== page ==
Thought the north was done with forest fire season? Not quite yet, if recent satellite images and data is to be believed.
On the Manitoba side, a new fire developed over the weekend on the east shore of Trout Lake (or Embury Lake, as it is known officially). That fire, deemed by Manitoba Conservation and Climate to have been naturally caused, is at 20 hectares in size as of Oct. 6. Manitoba Conservation and Climate has marked the fire as "out of control" and are undertaking what they call a "full" response on the fire.
At its closest point, the fire - officially called the WE095 fire - is seven kilometres from Flin Flon, but several lakes (including Trout/Embury Lake) are between the fire and the Flin Flon/Creighton area.
In Saskatchewan, several hotspots have been picked up over the past week through satellite imagery and monitoring around the site of the ALIR fire. According to the Fire Information for Resource Management System (FIRMS), dozens of hotspots near areas impacted by the fire have popped up in the last week, despite the fire being officially described by the Saskatchewan Public Safety Agency (SPSA) as “out”.
The hotspots have appeared mostly in four isolated areas around the fire’s known perimeter - one southwest of Neagle Lake, another along the Sturgeon Weir River west of Amisk Lake, one in muskeg north of the river and due west of Amisk Lake and a final hotspot along Usinne Lake, southwest of Amisk Lake.
In a statement to The Reminder, a spokesperson from the SPSA confirmed that no agency resources are currently in use relating to the ALIR fire, but that it was under monitoring.
“The SPSA continues to monitor and detect fires as the warm weather extends into the fall. There are currently no response resources at the fire in question, however, we continue to monitor the area and will respond as necessary,” reads a statement from the spokesperson.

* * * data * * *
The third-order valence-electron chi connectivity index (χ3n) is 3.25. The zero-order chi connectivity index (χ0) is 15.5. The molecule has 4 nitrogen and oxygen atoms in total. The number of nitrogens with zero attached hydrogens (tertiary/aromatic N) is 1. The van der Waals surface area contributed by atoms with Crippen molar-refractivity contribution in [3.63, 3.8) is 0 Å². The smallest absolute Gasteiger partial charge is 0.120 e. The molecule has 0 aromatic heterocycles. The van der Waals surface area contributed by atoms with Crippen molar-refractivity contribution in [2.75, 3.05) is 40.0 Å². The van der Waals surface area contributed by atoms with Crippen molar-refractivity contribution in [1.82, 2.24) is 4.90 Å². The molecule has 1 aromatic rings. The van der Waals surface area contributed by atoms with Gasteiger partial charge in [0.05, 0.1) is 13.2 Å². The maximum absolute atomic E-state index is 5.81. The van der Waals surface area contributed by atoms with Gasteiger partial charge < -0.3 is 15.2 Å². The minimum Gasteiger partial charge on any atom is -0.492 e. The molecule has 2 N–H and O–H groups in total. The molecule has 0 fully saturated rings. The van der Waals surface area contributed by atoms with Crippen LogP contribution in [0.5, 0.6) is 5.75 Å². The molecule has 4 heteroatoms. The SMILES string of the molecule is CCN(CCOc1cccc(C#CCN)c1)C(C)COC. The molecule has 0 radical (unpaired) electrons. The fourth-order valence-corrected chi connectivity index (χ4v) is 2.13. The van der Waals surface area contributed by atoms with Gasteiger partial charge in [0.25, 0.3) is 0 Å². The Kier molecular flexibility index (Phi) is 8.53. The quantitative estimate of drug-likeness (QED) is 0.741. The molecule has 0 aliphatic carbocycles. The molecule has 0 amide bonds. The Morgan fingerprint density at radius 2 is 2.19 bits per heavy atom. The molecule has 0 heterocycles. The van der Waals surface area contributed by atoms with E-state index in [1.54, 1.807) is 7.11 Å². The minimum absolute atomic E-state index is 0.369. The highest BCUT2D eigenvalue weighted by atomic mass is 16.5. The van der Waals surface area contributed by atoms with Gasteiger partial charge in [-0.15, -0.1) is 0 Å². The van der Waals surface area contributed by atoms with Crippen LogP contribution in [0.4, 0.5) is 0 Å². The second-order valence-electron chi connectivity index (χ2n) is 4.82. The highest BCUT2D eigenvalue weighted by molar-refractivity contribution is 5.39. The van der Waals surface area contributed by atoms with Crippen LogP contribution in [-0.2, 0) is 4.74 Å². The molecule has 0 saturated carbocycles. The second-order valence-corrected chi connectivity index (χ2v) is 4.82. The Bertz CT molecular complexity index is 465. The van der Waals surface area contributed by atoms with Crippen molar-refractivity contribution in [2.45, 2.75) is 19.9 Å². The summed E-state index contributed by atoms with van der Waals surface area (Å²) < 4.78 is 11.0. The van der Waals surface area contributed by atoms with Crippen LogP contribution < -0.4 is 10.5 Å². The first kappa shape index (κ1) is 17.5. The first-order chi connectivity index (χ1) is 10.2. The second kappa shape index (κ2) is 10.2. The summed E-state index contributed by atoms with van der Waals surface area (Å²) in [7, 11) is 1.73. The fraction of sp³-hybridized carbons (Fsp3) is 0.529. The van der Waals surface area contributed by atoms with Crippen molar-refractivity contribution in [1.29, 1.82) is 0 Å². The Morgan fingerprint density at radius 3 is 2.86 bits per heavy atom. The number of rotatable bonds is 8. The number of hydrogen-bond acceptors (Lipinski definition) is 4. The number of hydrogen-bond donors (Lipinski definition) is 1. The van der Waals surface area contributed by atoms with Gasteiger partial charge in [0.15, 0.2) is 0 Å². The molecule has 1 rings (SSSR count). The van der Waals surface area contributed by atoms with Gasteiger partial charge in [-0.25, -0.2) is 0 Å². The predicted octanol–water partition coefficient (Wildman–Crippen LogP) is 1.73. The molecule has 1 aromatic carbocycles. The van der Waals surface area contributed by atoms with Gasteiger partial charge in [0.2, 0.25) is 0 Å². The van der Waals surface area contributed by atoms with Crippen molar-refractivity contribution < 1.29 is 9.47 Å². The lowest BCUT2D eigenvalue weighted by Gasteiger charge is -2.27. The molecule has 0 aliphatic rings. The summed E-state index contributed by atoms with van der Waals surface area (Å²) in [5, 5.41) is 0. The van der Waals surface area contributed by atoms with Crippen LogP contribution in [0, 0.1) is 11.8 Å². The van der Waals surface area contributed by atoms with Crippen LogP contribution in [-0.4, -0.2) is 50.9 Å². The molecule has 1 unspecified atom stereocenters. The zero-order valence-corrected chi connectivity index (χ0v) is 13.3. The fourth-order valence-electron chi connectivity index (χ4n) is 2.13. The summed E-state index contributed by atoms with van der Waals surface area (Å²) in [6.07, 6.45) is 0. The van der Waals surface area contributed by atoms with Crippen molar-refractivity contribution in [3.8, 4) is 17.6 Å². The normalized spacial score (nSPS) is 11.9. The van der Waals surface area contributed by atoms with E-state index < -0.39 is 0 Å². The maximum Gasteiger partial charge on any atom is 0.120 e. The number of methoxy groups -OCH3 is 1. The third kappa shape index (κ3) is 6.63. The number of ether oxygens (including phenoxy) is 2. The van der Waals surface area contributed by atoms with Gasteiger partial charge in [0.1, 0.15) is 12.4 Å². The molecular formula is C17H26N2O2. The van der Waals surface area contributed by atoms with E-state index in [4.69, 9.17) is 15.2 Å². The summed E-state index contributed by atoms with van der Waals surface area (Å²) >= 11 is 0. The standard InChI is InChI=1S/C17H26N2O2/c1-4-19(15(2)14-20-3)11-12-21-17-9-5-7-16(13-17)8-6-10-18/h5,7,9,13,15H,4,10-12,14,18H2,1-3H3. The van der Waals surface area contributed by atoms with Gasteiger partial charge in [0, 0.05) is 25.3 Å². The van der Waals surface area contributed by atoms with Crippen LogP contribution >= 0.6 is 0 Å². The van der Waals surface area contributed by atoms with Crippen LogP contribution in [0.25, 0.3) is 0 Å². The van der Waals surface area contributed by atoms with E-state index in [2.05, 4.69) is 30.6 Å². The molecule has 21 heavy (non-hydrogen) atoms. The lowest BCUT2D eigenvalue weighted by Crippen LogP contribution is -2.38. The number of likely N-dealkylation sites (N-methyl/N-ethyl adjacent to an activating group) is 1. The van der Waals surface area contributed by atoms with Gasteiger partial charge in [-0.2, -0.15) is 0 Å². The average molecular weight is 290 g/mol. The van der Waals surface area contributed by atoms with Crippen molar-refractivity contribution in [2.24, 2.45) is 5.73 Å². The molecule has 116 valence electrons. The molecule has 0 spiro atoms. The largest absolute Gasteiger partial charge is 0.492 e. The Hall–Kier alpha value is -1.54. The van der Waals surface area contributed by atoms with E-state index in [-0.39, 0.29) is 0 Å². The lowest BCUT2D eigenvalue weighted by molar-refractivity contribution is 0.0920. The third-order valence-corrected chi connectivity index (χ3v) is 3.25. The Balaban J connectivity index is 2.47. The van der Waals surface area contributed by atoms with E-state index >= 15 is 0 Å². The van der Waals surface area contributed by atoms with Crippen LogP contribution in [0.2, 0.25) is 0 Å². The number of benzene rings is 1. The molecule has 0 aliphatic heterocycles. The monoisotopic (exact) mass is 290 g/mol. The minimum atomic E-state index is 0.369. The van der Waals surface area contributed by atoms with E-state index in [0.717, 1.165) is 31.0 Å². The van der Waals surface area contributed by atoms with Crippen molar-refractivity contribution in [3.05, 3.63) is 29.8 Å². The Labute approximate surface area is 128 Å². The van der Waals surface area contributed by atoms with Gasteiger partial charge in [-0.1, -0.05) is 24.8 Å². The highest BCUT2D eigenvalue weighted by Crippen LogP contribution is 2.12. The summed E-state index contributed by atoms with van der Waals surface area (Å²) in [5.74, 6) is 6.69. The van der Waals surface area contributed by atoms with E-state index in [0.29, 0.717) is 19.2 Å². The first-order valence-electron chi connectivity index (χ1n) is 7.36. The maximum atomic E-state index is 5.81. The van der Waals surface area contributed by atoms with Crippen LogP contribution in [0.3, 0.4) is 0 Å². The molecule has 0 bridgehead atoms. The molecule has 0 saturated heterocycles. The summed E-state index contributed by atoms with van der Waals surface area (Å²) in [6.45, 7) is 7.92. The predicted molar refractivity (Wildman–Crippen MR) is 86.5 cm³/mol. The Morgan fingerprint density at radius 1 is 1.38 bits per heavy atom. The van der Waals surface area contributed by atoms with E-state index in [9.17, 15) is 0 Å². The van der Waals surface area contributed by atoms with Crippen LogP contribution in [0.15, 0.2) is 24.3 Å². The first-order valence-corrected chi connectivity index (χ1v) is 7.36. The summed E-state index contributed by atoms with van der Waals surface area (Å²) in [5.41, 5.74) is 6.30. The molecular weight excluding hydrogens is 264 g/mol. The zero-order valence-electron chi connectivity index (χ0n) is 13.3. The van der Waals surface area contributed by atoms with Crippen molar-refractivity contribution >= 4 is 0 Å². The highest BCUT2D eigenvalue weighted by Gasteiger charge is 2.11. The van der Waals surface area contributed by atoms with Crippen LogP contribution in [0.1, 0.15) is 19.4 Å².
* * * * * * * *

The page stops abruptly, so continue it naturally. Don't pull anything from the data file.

Most SPSA personnel in the Denare Beach fire protection area, who work seasonally, were laid off last month. Some have been contacted to return to work, but for firefighting efforts on fires near Hudson Bay, not on the ALIR fire. The ALIR fire was officially marked as “out” Sept. 20, not long after the seasonal layoffs.
Elsewhere in the region, a series of new hotspots have been found with the Noman fire near Mossy River, which is also considered “out” by the SPSA.
Meanwhile, most of the remaining SPSA resources are being sent to fight fires in the Hudson Bay fire protection area, where several fires are still burning with five still considered “not contained” by the agency. The largest, the Bell fire, is still burning as of Oct. 6 and has combined with a smaller fire - the two have combined to burn more than 84,000 hectares.
The fire has grown to such an extent that two nearby First Nations have evacuated people to larger centres further away from the blazes. The Shoal Lake Cree Nation, based out of Pakwaw Lake, evacuated over 400 people to Prince Albert, the second such evacuation the community has faced this year. About 200 people in Red Earth Cree Nation have been evacuated from the area to Regina and Saskatoon, due largely to worries about heavy smoke. Recent hotspots for the fire show it making its way north, toward both communities and Highway 55.
The remaining fires still considered active in Saskatchewan are burning in western Saskatchewan, near the Alberta border.
There are, as of Oct. 6, 13 active fires burning in Saskatchewan. Over 600 fires have been reported since the start of the summer.
Elsewhere in northern Manitoba, three main fires in the area near Pukatawagan, Sherridon and Snow Lake are remain under various levels of control. The WE064 fire south of Pukatawagan, which has burned nearly 54,000 hectares of land, is now considered to be “under control” by Manitoba Conservation and Climate as of Oct. 6. The WE032 fire, north of Snow Lake and east of Sherridon, is now considered as “being held” by Manitoba Conservation and Climate after having burned more than 64,000 hectares of land, while the WE049 fire burning near Highrock Lake is now being “monitored” with regional crews using what is considered to be a “modified” response.
Fire danger is being listed as “extreme” for much of southern Manitoba and Saskatchewan according to Natural Resources Canada as of Oct. , with most areas north of Nipawin and Hudson Bay seeing more favourable conditions. Denare Beach, Creighton, Pelican Narrows, Sandy Bay, The Pas, Cumberland House and other communities in both provinces are under a “high” fire danger rating, while Flin Flon itself, along with Cranberry Portage, Snow Lake, Sherridon and Pukatawagan, are all listed at a “medium” fire danger reading.